It was interesting that David (being the biggest jerk of the film) suffers the least physical trauma out of the group. Alvarez seems like a thoughtful enough filmmaker to choose his characters wisely rather than have the demon inhabit and kill at random. This may be an example of how people can change and are rewarded for becoming better human beings. From what we know of David, he has a history of doing what is easy rather than doing what is right. But David has a “Merle moment” (yup, it’s a thing now) at the end of the film where he sacrifices himself to save his sister. David dies a hero, and the only one with a clean soul. I enjoyed this dynamic because it made David’s character multidimensional, a departure from some traditional horror where bad people are all bad and good people are all good.
Mia is also a multidimensional character. She is a person who suffers the consequences of doing the right thing. We must assume that if David were there during his mother’s passing then he could have eased the strain, and Mia would not have fallen into drugs. These actions frame Mia as a strong, good person, but the repeated drug abuse and failed attempts at rehab show that she does have weaknesses. Perhaps Alvarez is making the comment that people need the support of others to remain strong (sounds a bit like the conclusion of The Walking Dead). David literally recharges Mia with a car battery, but this is really a metaphor for Mia recharging her mental strength. All she needed was support from her big brother.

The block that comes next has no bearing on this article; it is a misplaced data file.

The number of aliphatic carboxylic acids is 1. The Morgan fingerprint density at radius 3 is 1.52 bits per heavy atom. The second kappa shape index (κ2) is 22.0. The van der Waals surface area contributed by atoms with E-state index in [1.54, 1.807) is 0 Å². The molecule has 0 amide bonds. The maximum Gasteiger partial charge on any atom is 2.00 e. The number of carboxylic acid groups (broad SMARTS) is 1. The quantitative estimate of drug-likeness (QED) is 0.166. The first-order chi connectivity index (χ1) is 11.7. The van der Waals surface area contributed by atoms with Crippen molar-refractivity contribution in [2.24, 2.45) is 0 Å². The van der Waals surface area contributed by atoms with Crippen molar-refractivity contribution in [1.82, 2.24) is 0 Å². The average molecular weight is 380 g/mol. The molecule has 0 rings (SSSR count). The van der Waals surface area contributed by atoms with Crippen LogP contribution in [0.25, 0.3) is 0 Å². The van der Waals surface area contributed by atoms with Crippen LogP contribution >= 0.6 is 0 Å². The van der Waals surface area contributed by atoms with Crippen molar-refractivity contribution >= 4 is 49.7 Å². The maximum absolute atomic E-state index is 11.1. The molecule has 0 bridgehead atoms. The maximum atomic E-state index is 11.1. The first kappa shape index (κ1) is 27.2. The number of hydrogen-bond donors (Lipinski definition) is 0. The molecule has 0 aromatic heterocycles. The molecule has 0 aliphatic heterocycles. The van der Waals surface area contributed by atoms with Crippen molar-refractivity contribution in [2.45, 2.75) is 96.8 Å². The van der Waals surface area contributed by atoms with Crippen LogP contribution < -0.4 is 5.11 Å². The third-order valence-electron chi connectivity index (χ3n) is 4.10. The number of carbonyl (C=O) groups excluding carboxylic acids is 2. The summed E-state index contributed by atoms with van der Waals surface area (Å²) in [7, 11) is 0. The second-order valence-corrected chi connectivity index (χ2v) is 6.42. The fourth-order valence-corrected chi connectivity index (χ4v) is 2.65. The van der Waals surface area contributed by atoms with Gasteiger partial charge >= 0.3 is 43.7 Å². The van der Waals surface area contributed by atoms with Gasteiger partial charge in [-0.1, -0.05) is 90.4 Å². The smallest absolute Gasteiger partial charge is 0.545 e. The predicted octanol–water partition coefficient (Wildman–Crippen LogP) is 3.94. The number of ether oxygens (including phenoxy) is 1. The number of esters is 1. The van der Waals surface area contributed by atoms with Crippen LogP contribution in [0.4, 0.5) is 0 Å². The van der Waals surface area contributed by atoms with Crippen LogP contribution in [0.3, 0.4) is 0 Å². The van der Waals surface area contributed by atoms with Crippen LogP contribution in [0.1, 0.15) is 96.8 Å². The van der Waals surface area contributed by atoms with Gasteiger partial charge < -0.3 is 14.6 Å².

Lastly, like Natalie and Olivia, Mia is a victim and a monster in this film, but unlike them, she is also the heroine. It is incredibly unique to see one character take on such vastly different roles during the course of a film, and it was artfully done. Mia begins as meek and sickly, becomes a hideous creature, but transforms into a badass woman who beats the living hell (literally) out of a terrifying monster. Mia embodies the strength of the human spirit and how we can overcome immense evil when empowered by the strength of our friends and family.
I really enjoyed Evil Dead. My love for the originals was not lessened by this film and only added to my enjoyment. I didn’t miss the comedic aspect, as this is simply a different take on a similar story. The gore was extremely well done and very little CGI was used. (As a haunter and a theater nerd, I don’t want to know what the crew went through to make and clean up all of that blood.) The plot was meaningful and unlike the recent trend of “torture porn” the gore had a clear purpose. I really wanted Natalie’s maimed hand to start walking across the floor, but there was enough of the originals to keep me happy. If you’re a fan of horror, you’ll love this one. Easily the best horror film I’ve seen in years.